A lasting advantage is a multi-year advantage.

    • Patrick (@paeschli) said on 12th December 2013, 19:00

      +1, that’s the same for me …

    • prelvu (@prelvu) said on 13th December 2013, 4:39

      Lasting Advantage u get if you are Alonso driving a Ferrari. U dont get penalyzed for anything.

  2. James Muscat (@jamesremuscat) said on 12th December 2013, 15:09

    Ooh goody, another nebulous term added to the regulations to be interpreted as best suits the stewards’ mood at the time…

  3. Tucker (@tuckeratlarge) said on 12th December 2013, 15:13

    Just go back to having a 45 degree angle on the curbs and real grass beyond that. You can have your tarmac run off area just over a cars width beyond that.

  4. Sam (@) said on 12th December 2013, 15:13

    “A driver will be judged to have left the track if no part of the car remains in contact with the track.”

    Like a driver could take a stick on board and touch the track while going off-track….

  5. Fer no.65 (@fer-no65) said on 12th December 2013, 15:19

    Is there a clarification into what qualifies as “track”? I think it should be used everywhere, and not be considered at each track.

    I mean, at India track limits were not followed. How do you take actions then?

    They showed in Brazil that hey can force drivers not to use certain parts of the track. They should either come up with a solution of tarmac run offs or do what they did in Interlagos.

  6. Hatebreeder (@hatebreeder) said on 12th December 2013, 15:29

    I wonder how long before a lawyer sits with each team, giving clarifications to rules.

  7. frogster said on 12th December 2013, 15:41

    I wonder how long it will take before we see messages like this scrolling along the bottom of the tv screen “The incident involving car no4 ( leaving he track ) will be investigated after the race”

    They can tweek the rules as much as they like but some things will never change.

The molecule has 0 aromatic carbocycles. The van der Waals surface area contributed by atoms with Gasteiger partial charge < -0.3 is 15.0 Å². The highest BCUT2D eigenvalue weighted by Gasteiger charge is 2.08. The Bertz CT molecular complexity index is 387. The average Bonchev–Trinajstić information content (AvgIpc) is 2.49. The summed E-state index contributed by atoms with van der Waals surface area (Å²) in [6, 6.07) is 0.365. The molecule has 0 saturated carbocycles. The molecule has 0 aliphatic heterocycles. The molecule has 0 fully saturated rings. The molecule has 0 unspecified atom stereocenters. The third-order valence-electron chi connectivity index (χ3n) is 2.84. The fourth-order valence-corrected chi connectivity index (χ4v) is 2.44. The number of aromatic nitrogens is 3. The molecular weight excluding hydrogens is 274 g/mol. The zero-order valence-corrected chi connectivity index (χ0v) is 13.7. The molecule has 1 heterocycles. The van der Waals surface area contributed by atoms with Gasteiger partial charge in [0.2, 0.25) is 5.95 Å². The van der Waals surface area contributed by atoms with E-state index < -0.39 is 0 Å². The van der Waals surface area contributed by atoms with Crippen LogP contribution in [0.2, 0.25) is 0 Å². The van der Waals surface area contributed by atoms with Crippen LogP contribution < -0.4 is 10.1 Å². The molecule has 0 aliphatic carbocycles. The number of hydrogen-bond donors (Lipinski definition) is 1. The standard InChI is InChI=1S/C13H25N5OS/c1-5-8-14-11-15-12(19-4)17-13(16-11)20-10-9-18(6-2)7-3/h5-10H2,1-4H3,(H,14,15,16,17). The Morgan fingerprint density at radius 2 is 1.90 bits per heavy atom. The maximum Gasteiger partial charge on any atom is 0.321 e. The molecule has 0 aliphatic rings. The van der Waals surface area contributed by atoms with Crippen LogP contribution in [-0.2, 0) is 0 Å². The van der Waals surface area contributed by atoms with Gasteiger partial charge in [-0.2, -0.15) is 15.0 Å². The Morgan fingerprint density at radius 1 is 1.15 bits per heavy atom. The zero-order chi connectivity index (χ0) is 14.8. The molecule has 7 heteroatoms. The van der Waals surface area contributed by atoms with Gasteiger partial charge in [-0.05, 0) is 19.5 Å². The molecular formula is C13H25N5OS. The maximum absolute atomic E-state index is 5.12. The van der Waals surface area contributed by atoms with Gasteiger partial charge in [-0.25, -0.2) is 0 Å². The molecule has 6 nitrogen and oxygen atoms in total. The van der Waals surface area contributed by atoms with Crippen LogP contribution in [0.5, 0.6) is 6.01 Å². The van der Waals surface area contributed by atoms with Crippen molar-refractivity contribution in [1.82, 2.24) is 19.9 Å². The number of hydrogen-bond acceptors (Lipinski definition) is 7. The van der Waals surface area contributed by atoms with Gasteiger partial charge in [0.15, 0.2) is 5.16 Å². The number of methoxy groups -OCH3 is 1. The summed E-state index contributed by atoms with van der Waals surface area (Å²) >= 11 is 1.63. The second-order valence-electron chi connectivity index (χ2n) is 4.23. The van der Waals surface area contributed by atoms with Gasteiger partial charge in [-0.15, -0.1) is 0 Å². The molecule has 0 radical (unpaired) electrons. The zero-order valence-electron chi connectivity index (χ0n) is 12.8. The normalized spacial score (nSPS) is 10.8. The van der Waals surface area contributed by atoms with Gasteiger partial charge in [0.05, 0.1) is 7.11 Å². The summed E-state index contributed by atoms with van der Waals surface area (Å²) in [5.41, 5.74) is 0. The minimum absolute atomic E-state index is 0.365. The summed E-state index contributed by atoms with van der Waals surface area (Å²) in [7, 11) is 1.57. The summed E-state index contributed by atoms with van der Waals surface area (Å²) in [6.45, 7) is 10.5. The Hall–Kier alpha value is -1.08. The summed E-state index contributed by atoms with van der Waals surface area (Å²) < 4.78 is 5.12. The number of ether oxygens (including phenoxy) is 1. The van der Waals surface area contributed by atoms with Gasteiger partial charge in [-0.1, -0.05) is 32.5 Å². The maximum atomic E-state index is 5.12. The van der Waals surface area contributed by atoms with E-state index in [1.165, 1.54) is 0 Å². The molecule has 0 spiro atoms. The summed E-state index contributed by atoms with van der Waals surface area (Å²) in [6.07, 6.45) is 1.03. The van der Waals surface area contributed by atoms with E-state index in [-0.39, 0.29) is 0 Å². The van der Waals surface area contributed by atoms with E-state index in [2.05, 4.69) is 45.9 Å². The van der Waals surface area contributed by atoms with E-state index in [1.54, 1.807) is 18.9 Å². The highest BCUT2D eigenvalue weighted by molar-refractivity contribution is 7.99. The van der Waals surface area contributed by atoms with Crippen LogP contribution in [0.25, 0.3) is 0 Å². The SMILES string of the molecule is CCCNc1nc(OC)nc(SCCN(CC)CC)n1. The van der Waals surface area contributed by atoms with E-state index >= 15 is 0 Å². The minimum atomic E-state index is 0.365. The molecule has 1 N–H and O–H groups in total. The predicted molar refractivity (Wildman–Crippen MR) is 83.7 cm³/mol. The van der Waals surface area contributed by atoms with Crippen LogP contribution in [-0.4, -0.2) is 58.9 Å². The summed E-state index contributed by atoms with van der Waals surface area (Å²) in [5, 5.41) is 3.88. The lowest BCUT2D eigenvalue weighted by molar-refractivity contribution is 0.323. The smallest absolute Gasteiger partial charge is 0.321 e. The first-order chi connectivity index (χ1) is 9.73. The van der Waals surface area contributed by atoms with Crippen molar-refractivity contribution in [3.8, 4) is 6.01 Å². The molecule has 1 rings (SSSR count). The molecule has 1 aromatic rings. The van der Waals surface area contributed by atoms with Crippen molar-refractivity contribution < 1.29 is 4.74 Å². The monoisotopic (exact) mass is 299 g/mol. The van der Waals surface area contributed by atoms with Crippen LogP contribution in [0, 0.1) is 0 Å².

8. David not Coulthard (@) said on 12th December 2013, 15:55

    so, on the last lap of a championship showdown between Vettel, Alonso, Hamilton, and perhaps Magnussen, at Yas Marina at which the runoff is tarmac….

    Rocky:

    Seb, they said that the overtake you’ve just made on Fernando was illegal, give the place back!

    Seb:

    But everybody goes off the track there!

  9. Steph (@stephanief1990) said on 12th December 2013, 16:18

    I didn’t think the rule needed clarifying – if you go off the track it isn’t an overtake which is pretty clear. What is really needed is a consistent application of the rules.

  10. KJR1959 (@kjr1959) said on 12th December 2013, 16:29

    Aha Glad to see that the turd has been polished and painted !!

  11. cjpdk (@cjpdk) said on 12th December 2013, 16:37

    Surely we could just say:

    “If a driver completes an overtake by leaving the track, he must immediately relinquish the gained position. Failure to do so immediately will result in a drive-through penalty.”

    ,and all this confusion could be cleared up.

    • Peter (@boylep6) said on 15th December 2013, 6:59

      I think the rule is deliberately phrased to cover many scenarios.

      I suspect the point of “lasting” is to differentiate between a consequence that affects race position, from gaining a small amount of time while remaining in position.

      Note that affecting race position includes illegally retaining your position.
      If a driver remains in front by leaving the track he must also relinquish the advantage.
      This is in addition to the obvious case of passing by leaving the track.

  12. Sense and Simplicity
    PhilipsFIA

  13. Maybe the word “lasting” has been added so that they can (continue to) ignore drivers going wide at particular corners. I still think that they should stay between the white lines at all times. And also: bah! Humbug! ;-)